When news breaks, many social media platforms and tools can show you the "who," "what" and "why," but the usual keyword or hashtag searches often make it hard to zero in on updates from the spot where the news is happening.
Social media tool Geofeedia curates posts coming from user-specific locations, culling content from Twitter, YouTube, Flickr, Picasa or Instagram. Newsrooms that subscribe to Geofeedia can use the platform to find all the social media activity happening around a specific area. The results will show up in real time as soon as 30 seconds after they were originally posted.
Reporters can use these posts to get on-the-scene info from afar, to reach out to sources for a first-person account of events or to find user-generated content to feature on a news site.
When users on Twitter or other social media platforms identify their locations, their subsequent updates contain geographical coordinates, making services like Geofeedia possible. With smartphone penetration on the rise worldwide, location data are becoming more ubiquitous.
Geofeedia lets reporters search by location, keyword, time frame, social media platform, user and other terms. Because the results are unfiltered, it's still up to the journalists to verify the information.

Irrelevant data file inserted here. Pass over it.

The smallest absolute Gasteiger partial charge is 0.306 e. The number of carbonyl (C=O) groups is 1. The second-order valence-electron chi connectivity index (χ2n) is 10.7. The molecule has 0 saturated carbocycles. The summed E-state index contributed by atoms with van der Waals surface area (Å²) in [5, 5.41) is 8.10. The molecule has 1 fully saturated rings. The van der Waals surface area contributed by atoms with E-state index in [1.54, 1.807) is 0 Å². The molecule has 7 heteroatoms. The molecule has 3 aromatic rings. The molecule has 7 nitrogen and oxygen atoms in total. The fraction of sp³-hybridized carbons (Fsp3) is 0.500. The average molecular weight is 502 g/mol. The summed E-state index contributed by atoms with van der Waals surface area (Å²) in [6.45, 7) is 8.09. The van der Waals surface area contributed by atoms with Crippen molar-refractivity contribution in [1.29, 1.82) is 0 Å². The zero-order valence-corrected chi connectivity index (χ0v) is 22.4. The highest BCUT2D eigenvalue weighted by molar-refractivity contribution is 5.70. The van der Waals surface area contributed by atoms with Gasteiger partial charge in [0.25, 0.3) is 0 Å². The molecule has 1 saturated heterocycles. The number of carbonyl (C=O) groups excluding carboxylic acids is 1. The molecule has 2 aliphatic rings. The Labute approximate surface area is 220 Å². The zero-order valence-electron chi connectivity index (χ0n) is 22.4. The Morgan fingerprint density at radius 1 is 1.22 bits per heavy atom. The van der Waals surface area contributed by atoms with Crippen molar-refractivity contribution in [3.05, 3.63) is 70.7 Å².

You can choose to view the results in two forms, either on a map or in a collage view that shows a timeline of posts. You can also create Geofeeds, permanent timelines streaming in all the posts around a certain town, city or region. You can even draw your own search perimeter directly on a map and save that particular search for future reference.
The BBC has used Geofeedia to gather user-generated content for several breaking news events, including the Los Angeles International Airport shooting, the Boston Marathon bombings and Hurricane Sandy.
The platform is also useful for covering high-profile events that aren't breaking news. For example, the BBC used Geofeedia to provide an interactive, first-hand account of former UK Prime Minister Margaret Thatcher's funeral procession through London in April.
The drawbacks: You can only use Geofeedia to search content from the past seven days,and there is no free version available. Newsrooms or individuals can purchase a day pass for US$49. Small newsrooms (with 50 or fewer staffers) can purchase annual access for US$3,000. Larger newsrooms pay US$6,000 per year.
For more information on how journalists can use the platform, check out Poynter's NewsU webinar.
IJNet Editorial Assistant Margaret Looney writes about the latest media trends, reporting tools and journalism resources.
Image: Screenshot of BBC's interactive coverage of Margaret Thatcher's funeral procession.